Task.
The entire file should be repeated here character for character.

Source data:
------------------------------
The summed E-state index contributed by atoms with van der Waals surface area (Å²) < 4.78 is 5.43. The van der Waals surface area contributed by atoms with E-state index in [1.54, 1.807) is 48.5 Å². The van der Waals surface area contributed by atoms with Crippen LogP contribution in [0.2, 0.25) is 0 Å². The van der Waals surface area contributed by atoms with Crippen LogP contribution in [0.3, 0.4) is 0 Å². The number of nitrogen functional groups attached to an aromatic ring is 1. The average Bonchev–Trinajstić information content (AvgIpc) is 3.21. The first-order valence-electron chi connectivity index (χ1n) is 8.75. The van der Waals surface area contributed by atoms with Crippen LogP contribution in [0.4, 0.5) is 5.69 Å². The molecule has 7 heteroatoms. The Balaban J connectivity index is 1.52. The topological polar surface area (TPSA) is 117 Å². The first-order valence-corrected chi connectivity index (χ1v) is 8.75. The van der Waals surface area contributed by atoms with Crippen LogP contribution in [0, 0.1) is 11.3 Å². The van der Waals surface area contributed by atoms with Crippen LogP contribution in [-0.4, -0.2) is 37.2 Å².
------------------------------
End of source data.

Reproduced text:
The summed E-state index contributed by atoms with van der Waals surface area (Å²) < 4.78 is 5.43. The van der Waals surface area contributed by atoms with E-state index in [1.54, 1.807) is 48.5 Å². The van der Waals surface area contributed by atoms with Crippen LogP contribution in [0.2, 0.25) is 0 Å². The van der Waals surface area contributed by atoms with Crippen LogP contribution in [0.3, 0.4) is 0 Å². The number of nitrogen functional groups attached to an aromatic ring is 1. The average Bonchev–Trinajstić information content (AvgIpc) is 3.21. The first-order valence-electron chi connectivity index (χ1n) is 8.75. The van der Waals surface area contributed by atoms with Crippen LogP contribution in [0.4, 0.5) is 5.69 Å². The molecule has 7 heteroatoms. The Balaban J connectivity index is 1.52. The topological polar surface area (TPSA) is 117 Å². The first-order valence-corrected chi connectivity index (χ1v) is 8.75. The van der Waals surface area contributed by atoms with Crippen LogP contribution in [0, 0.1) is 11.3 Å². The van der Waals surface area contributed by atoms with Crippen LogP contribution in [-0.4, -0.2) is 37.2 Å².